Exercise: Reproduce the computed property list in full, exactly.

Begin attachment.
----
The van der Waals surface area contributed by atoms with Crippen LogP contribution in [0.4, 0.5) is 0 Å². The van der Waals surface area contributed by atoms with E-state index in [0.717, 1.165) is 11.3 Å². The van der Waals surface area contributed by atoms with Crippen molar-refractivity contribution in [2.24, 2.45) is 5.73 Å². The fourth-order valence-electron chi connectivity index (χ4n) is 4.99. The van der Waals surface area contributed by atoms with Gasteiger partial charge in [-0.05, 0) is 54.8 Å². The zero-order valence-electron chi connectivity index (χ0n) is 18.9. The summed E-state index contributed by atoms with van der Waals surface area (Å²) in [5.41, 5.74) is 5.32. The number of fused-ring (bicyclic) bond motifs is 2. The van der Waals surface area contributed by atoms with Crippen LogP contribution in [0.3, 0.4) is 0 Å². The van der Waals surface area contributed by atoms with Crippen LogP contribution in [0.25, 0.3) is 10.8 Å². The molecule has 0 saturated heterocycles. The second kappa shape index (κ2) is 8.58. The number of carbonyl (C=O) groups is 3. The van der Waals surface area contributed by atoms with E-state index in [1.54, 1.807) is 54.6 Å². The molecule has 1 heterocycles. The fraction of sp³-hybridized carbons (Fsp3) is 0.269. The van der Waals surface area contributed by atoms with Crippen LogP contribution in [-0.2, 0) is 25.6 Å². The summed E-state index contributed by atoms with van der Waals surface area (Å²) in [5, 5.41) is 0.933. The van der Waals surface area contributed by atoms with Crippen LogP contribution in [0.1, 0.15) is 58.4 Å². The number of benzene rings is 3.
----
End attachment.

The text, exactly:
The van der Waals surface area contributed by atoms with Crippen LogP contribution in [0.4, 0.5) is 0 Å². The van der Waals surface area contributed by atoms with E-state index in [0.717, 1.165) is 11.3 Å². The van der Waals surface area contributed by atoms with Crippen molar-refractivity contribution in [2.24, 2.45) is 5.73 Å². The fourth-order valence-electron chi connectivity index (χ4n) is 4.99. The van der Waals surface area contributed by atoms with Gasteiger partial charge in [-0.05, 0) is 54.8 Å². The zero-order valence-electron chi connectivity index (χ0n) is 18.9. The summed E-state index contributed by atoms with van der Waals surface area (Å²) in [5.41, 5.74) is 5.32. The number of fused-ring (bicyclic) bond motifs is 2. The van der Waals surface area contributed by atoms with Crippen LogP contribution in [0.3, 0.4) is 0 Å². The van der Waals surface area contributed by atoms with Crippen LogP contribution in [0.25, 0.3) is 10.8 Å². The molecule has 0 saturated heterocycles. The second kappa shape index (κ2) is 8.58. The number of carbonyl (C=O) groups is 3. The van der Waals surface area contributed by atoms with E-state index in [1.54, 1.807) is 54.6 Å². The molecule has 1 heterocycles. The fraction of sp³-hybridized carbons (Fsp3) is 0.269. The van der Waals surface area contributed by atoms with Crippen LogP contribution in [-0.2, 0) is 25.6 Å². The summed E-state index contributed by atoms with van der Waals surface area (Å²) in [5, 5.41) is 0.933. The van der Waals surface area contributed by atoms with Crippen LogP contribution in [0.1, 0.15) is 58.4 Å². The number of benzene rings is 3.